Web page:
Little wonder then that the fans are by and large happy and convinced that football will be run in a professional way by the new management. The real upside is that now Bagan will play in the top-tier. They will yet again start wooing national team players. Like ATK midfielder Pronay Halder, spoke of how he had been missing the Kolkata derby and of his joy to play for Bagan again. “The harsh reality was, we would have again lost players like Nongdamba Naorem and Joseba Beitia to the ISL next season if we were still playing the I-League. Every good player in the I-League is making a switch to the ISL, for the right reasons. They have spoken about giving discounted tickets to Bagan members. So I hope fans won’t be priced out,” Mayukh Chatterjee, another Bagan die-hard drives home his point.
All positive factors aside, Bagan fans are still taking the merger with a pinch of salt, trying to uphold the club’s superiority even in the takeover. “ATK are the biggest winner. They might have won the ISL twice but in Kolkata, few care for them. Our club and fans like us will make ATK popular.” The sly dig is probably the order of the day. Bagan fans also have a warning for the football team’s new bosses; “Don’t be foolish enough to promote the ATK brand over our heritage.”
World War II was at its peak and Denis Compton was in Calcutta, serving the army that fought on the Eastern Front. Central India actually was the first port of call for the England cricket legend, where he turned up for Holkar in a Ranji Trophy match. In Calcutta, Compton wanted to play football for Mohun Bagan. Arsenal’s official website records his entry to the club as a 14-year-old amateur in 1932.
In pre-independent India, Bagan had been a symbol of patriotism. A legend was born after the 1911 IFA Shield final that the green-and-maroon had won defeating East Yorkshire Regiment. The Immortal XI were as celebrated as prominent freedom fighters. Bagan duly had a policy of not having any overseas player in their team. But Compton wasn’t just another overseas sportsman. So, as the story goes, the then Bagan hierarchy had a meeting to discuss the great man’s overture. By then, though, the Mahatma had launched the Quit India movement. The club management expressed their regrets to Compton. Bagan only lifted their ‘overseas embargo’ in the early 1990s, when they signed up Chima Okorie as their first-ever foreign player.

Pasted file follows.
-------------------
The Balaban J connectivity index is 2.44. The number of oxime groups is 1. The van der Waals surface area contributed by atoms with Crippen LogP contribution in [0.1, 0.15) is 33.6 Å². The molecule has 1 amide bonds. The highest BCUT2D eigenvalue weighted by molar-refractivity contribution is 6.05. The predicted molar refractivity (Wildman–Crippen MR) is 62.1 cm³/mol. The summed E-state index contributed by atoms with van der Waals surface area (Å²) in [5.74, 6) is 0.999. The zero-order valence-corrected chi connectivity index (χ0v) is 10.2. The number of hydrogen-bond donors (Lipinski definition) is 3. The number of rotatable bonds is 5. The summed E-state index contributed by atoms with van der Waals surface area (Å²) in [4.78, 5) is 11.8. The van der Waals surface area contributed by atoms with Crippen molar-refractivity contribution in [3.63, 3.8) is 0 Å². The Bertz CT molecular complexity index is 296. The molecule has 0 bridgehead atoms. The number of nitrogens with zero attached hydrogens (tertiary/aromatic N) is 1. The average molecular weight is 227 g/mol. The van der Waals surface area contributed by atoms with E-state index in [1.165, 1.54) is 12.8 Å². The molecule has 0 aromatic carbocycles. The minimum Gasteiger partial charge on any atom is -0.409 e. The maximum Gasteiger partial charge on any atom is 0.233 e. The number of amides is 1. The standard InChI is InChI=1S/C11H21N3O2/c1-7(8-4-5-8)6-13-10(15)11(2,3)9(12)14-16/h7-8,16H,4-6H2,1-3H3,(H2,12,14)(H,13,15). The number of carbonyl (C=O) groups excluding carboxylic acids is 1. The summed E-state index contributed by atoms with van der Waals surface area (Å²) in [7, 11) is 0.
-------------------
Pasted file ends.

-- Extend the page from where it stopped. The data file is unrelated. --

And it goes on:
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Sanjiv Goenka’s press statement was carefully worded in trying to match up to this reverential history. “RPSG Group which has a 200-year-old legacy is humbled and honoured to welcome Mohun Bagan with folded hands and open arms to the RPSG family.” RP-Sanjiv Goenka Group owns and runs the ATK FC in the Indian Super League (ISL). But Bagan’s ownership, with an 80 per cent shareholding, was a momentous occasion. The legacy had to be acknowledged. What lay beneath, as Bagan and ATK merged to be part of the ISL from the next season onwards, was a corporate takeover. For 130 years, Bagan had been a supporter/member-based club, although in 1998, a company was formed – a fifty-fifty shareholding with the UB Group – to run the football affairs. On the face of it, the takeover marked the end of a tradition.